Evidence shows that education is the most strategically important area in which
we can invest, where funds raised can travel the furthest and leave an impact in
present and future generations.
Our campaign donations will be 100% designated to the women and children of
the Whakhan, paying for teachers, training and learning.
To help you better understand the area and the people “Peaceful Afghanistan”, a book of our recent expedition there, will be sent to you with your donation of
In this venture BBS is working with the Badakhshan UN Mission and Canadian
Women for Women in Afghanistan, a charity founded on the belief that…
“Education is a basic, universal human right. The people of Afghanistan have
demonstrated an intense demand for education, for both girls and boys, since
this right once again fell within their grasp following the end of the Taliban
regime in late 2001. We are pleased to respond to this demand with a focus on
access to quality education. We also recognize the link between quality
education and peace building, and believe that a literate population with access to viable education and economic opportunities will be Afghanistan’s greatest stabilizing force and its best hope for a lasting peace.”
An Excerpt from the Peaceful Afghanistan:
Carved out by long-winding glaciers at the end of the last ice age, the narrow 200-mile stretch known as the Wakhan Corridor is a daunting but breath-taking landscape. Located in Badakhshan – a north-eastern province of Afghanistan comprised of 45,000 square kilometres, 28 districts, and a total population of 1,200,000 people – Wakhan is home to a mere 13,400 inhabitants and a handful of rare wildlife.
Much of its territory towers high above 14,000 feet, and its 340+/- days below freezing make for a challenging environment to all who reside therein. With wheat, barley and maize being the only crops able to survive this formidable climate, those who do not till the land mainly occupy themselves with rug weaving or as shepherds of goats, cows, yaks and horses. The skins and dairy of these livestock are traded with neighbouring communities for basic essentials such as oil, butter, tea, sugar and flour.
Trade is a long-time way of life in Wakhan, with its valleys having once acted as the pinnacle link between Orient and Occident for Silk Road traders, armies, missionaries and the legends of Marco Polo. As history witnessed international trade move slowly from land to sea, the Silk Road faded into memory and the Russian and British Empires eventually vied for control of the region.
During this “Great Game”, Wakhan as we know it today was defined through a series of treaties, and, in 1895, was formally established as a buffer zone between these two powers. As time would tell, however, the communists – both Russian and Chinese – finally laid seize to the Afghani corridor in the first half of the 21st Century, closing its easterly borders and shaping the largely inaccessible cul-de-sac that now exists.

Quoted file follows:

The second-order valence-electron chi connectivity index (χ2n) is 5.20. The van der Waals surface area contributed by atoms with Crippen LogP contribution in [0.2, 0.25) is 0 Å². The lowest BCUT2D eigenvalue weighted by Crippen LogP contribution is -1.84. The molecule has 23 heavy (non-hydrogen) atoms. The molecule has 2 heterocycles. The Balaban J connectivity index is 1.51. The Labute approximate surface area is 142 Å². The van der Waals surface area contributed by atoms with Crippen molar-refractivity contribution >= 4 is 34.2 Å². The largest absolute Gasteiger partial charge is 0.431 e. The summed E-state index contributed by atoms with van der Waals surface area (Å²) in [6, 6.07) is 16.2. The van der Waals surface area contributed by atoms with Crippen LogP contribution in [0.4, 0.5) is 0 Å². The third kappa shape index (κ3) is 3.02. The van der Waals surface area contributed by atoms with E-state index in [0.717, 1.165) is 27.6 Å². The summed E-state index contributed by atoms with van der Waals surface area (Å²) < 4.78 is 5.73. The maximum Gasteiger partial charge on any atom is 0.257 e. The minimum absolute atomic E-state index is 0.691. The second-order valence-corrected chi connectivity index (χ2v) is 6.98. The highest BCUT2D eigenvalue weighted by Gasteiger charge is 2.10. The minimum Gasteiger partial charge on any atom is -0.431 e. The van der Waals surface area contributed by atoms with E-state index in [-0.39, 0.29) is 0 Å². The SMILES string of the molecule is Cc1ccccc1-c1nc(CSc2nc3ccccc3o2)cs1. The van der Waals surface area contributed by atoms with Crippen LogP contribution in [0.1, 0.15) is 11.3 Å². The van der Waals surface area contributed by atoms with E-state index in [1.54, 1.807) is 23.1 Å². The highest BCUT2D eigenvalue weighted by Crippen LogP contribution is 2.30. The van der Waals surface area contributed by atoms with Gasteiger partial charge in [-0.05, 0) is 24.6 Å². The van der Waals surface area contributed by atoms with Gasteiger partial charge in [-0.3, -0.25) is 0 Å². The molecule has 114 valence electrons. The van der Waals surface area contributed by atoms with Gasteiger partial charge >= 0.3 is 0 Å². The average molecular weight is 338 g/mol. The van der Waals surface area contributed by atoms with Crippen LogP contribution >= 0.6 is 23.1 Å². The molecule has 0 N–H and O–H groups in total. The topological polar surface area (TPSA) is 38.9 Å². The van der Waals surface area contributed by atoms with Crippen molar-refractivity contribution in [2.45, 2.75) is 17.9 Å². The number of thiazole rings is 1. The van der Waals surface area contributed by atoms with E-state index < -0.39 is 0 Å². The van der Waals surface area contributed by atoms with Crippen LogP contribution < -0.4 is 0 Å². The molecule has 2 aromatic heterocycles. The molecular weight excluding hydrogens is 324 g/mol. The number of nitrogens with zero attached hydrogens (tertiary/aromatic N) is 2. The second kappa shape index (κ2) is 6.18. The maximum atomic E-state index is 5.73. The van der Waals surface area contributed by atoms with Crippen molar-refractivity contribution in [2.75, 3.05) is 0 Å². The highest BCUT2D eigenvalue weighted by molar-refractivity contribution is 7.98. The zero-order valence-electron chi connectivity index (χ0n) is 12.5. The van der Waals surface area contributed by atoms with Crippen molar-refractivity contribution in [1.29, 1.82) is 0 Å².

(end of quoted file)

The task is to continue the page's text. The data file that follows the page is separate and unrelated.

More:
Sharing its modern-day borders with Tajikistan, China and Pakistan, the Corridor’s residents primarily speak their own Pamiri language – a derivative of the local Dari spoken in surrounding territories. The region is also home to Kyrgyz-speaking Kyrgyz nomads who live in harmony with native Wakhis, together maintaining an ancient and peaceful way of life.
Nestled between the “Small” and “Big” Pamir Mountains and the Karakorum Mountain ranges, local Kyrgyz inhabitants call their Wakhan homeland Bam-e Dunya, which means “roof of the world.” Lying high above the many conflicts experienced by its neighbouring regions below, the Wakhan Corridor does indeed stand as a peaceful “roof” of Central Asia.
A unique blend of cultural, ethnic, and linguistic traditions exist here, and – when combined with its isolated location – serve to create a pocket sealed off from the currents of history. Within these confines, the migration of conflict that oft comes with ethnic diversity and conflicting cultures – as so starkly witnessed by the rest of the region – remains limited.
Though a source of its harmony, this isolation also brings with it strife. Limited access to education, healthcare, fresh produce and cross-border trade means that more than one half of the population will die before the age of five. Most families within Wakhan will lose anywhere from three to eleven children in their lifetimes. Although money exists, trade operates as the major currency, and survival hinges on the success of every negotiation.
Though faced with these incomprehensible hardships, the people of Wakhan seek no alternative homelands. Neighbouring regions exist in perpetual conflict within the throws of war, and the Taliban struggle for control in communities not far off. When offered the choice between these systems of unrest or the hardships endured within their long-held isolation, its inhabitants choose the latter.